When Barack Obama’s election in 2008, I guessed all presidents of the United States will be younger than me. Bill Clinton was two years older.
Then Donald Trump upset all norms in Washington and became a president older than my age.
In January, his successor will be older than him.
President-elect Joe Biden turned 78 Friday. I turn 73 next month, so the new president goes into office with more than five years of seniority over my age.
Ironically, the future oldest president replaces a 74-year-old that many consider a childish pretender to the job.
Trump’s niece, in a best-selling “tell-all” book about America’s crimnally-corrupt president calls him “a child in an adult’s body, someone psychologically brutalized and damaged by his sociopath father and who developed defenses of anger and distrust to mask his own chronic insecurities.”
“The atmosphere of division my grandfather created in the Trump family is the water in which Donald has always swum, and division continues to benefit him at the expense of everybody else,” Mary Trump writes.
“From the beginning, (Trump’s father) Fred’s self-interest skewed his priorities,” she writes. “His care of his children, such as it was, reflected his own needs, not theirs. Love meant nothing to him, and he could not empathize with their plight, one of the defining characteristics of a sociopath; he expected obedience, that was all.”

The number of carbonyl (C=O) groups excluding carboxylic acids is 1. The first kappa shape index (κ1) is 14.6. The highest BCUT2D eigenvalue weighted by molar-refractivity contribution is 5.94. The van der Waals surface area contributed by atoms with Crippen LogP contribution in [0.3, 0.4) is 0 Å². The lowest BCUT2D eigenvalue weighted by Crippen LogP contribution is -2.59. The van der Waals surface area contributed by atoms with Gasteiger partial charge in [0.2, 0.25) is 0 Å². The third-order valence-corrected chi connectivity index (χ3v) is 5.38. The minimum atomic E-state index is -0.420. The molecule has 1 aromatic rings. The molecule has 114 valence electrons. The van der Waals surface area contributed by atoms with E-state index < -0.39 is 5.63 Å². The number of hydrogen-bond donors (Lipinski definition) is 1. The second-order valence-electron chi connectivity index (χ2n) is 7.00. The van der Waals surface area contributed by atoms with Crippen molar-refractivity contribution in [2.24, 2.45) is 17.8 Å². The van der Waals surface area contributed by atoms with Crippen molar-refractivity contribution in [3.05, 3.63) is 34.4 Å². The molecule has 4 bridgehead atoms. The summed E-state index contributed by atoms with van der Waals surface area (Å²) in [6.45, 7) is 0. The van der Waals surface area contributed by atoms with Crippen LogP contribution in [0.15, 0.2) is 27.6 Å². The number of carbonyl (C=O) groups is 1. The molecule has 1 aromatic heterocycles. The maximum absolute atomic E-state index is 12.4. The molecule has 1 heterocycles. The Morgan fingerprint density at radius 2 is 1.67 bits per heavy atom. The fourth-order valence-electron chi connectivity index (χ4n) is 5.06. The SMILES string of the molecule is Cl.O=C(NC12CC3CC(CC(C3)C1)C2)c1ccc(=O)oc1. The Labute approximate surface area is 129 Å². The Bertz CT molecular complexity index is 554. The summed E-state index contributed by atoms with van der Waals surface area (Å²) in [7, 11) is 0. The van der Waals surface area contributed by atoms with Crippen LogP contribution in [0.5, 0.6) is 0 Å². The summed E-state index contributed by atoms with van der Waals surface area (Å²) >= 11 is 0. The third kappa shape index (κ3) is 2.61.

Child psychiatrist Gene Beresin, executive director of The Clay Cnter for Young Healthy Minds at Massachussets General Hospital, says Trump acts too often like a pre-schooler or teenager.
“The problem is that Trump is not a preschooler or a normal teenager. He is the President of the United States,” Beresin wrote on the center’s web site.
For America’s sake, we should be thankful that Trump’s childish, but dangerous, presidency is coming to an end. His failures this week in courts and with state leaders have left him a morose spoiled brat who is running out of lies and excuses.
Parents should be worried as their kids watch Trump day after day modeling quite the opposite behavior they hope for in their kids. And many do worry that their kids will imitate this behavior, or rationalize their misbehavior saying, “Hey President Trump did that! Why can’t I?”
As a 72-year-old, I admit being childish much too often in my seven decades of existence.
I’ve let my ego get in the way too many times, exaggerated things then when facts could have sufficed. Too often, I have hurt people with stupid actions. I’ve disappointed those who expected better.
Alcohol was a contributing factor, but even with 26 years years, five months, and 15 days of sobriety, I still did stupid and childish things. Hopefully, I have learned and ago has added restraint with wisdom.
Joe Biden doesn’t drink. Says he never has. He seems to be more of an adult.